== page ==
Another solution to the problem of evil is the irenaean theodicy. Irenaeas does not argue that the world was created perfectly but instead argues that we are all created in the image of god and over our lives we would develop into the likeness of God and become perfect moral and spiritual beings. He claims that evil has a key part to play in this as it helps us to develop qualities such as love and hope, which are important in our journey to achieve moral and spiritual perfection. He said that God could not have created humans already perfect because attaining the likeness of God requires cooperation from humans. He argued that God could not intervene because otherwise he would be taking away our freewill and would be stopping us from choosing between good and evil. He said that once we had reached perfection, evil and suffering would end and we could enjoy eternal paradise in heaven. Hick also added to irenaeas’ argument by saying that it was important for god to leave us to develop by ourselves as if god had made us all perfect, the good we performed would be the goodness of robots. He also said that humans had to have an epistemic distance from god, so we wouldn’t know he existed, so we could choose between good and bad by ourselves. This solves the problem as it claims that God intended for evil to exist to provide humanity with a way to develop and become perfect spiritual beings.

ii) Both solutions have varying degrees of conviction. Augustine’s theodicy provides a reason fro the existence of evil and removes the blame from God without taking away his qualities, making it a successful theodicy. However it contains many weaknesses that may make it less convincing. For example, as mentioned by Friedrich Schleiermacher, it is a logical contradiction to say that a perfect world has gone wrong, and if God created the world perfectly it would not have gone wrong. In addition to this, if there was no knowledge of good or evil before the fall, how was it possible for humans and angels to disobey god. These logical contradictions make Augustine’s theodicy less convincing. Another criticism is that this theodicy goes against the scientific theory of evolution, as evolution argues that the world was far from perfect at the start and over time, has improved. This scientifically proven theory contradicts Augustine making his theodicy less convincing.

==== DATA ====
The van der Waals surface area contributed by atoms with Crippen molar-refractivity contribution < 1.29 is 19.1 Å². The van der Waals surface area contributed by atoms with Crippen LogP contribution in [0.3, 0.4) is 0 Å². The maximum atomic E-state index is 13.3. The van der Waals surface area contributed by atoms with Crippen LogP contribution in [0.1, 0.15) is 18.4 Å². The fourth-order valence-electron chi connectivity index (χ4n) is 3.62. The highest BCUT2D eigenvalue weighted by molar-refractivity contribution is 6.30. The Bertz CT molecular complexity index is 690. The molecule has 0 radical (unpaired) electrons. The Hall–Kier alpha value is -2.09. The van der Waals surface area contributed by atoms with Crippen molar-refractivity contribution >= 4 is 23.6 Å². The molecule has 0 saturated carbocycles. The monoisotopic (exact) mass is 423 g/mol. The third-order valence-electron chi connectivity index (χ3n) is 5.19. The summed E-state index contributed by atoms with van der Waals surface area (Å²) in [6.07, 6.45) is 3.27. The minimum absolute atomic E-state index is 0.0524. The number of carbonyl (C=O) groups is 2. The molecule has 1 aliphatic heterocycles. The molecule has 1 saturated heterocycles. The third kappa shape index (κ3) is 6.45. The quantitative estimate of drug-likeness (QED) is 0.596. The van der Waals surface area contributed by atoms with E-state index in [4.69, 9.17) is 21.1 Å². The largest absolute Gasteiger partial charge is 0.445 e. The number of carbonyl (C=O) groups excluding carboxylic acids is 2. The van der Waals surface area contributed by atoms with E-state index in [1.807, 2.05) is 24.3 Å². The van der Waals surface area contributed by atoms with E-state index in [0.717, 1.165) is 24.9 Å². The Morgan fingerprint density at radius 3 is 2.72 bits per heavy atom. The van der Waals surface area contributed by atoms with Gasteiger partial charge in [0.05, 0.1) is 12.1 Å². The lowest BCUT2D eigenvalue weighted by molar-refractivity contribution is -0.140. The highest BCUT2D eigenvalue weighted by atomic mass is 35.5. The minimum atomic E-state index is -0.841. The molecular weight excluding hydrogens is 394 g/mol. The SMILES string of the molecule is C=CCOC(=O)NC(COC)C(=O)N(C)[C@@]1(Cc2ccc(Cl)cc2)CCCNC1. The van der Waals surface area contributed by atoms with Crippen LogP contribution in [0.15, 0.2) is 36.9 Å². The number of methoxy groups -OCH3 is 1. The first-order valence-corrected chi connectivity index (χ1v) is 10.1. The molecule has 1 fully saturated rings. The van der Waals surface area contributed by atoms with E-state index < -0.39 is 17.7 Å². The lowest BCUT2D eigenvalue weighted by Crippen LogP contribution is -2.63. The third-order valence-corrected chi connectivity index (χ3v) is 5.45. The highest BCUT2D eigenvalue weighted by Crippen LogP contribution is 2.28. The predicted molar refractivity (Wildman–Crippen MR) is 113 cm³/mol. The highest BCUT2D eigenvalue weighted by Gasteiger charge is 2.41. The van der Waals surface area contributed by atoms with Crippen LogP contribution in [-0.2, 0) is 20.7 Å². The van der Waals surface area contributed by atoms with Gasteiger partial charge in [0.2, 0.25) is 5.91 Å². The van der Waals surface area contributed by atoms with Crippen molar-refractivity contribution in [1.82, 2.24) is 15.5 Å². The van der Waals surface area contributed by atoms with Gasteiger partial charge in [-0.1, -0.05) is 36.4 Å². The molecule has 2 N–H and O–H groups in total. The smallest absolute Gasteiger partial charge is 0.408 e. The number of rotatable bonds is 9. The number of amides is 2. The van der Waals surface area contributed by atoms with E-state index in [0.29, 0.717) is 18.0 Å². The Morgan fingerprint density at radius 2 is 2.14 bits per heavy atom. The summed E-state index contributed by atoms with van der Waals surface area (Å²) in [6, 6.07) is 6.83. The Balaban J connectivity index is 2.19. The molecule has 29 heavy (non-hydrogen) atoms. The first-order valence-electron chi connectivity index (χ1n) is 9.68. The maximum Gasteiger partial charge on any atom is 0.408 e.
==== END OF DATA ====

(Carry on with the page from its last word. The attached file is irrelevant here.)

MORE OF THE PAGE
The irenaean theodicy is also a successful theodicy and also avoids many of the criticism that the Augustinian theodicy faced, such as going against evolution, and the problem of a perfect world going imperfect.
However, it also has its criticisms. It raises the question to why God simply didn’t create perfect humans to begin with, as this would have prevented us from going through evil and suffering. However, this could be countered by saying that true moral perfection requires the cooperation of human individuals, and if god made us all perfect we wouldn’t have that.
Another criticism is that some suffering does not help people develop qualities. For example, moral evil such as rape does not have any benefits or help the victim in any way. Also, it is true that some suffer more than others, and the problem of how God decides who suffers more and who suffers less arises. Additionally, it may be considered unfair that although some suffer more than others, everyone gets to go to heaven.
Overall, I think that the irenaean theodicy is more convincing than the other one. This is because the Irenaean theodicy does not contradict science, as Augustines does. The claim that sin can be seminally passed down can be proven to be incorrect and therefore uproots the entire argument. Also, although the Irenaean theodicy faces the problem of an unjust God, I believe that the Augustinian theodicy faces larger problems as it does not seem fair for us to be punished today for something that we did not do. Overall, I think that the irenaean theodicy is more convincing than the Augustinian theodicy.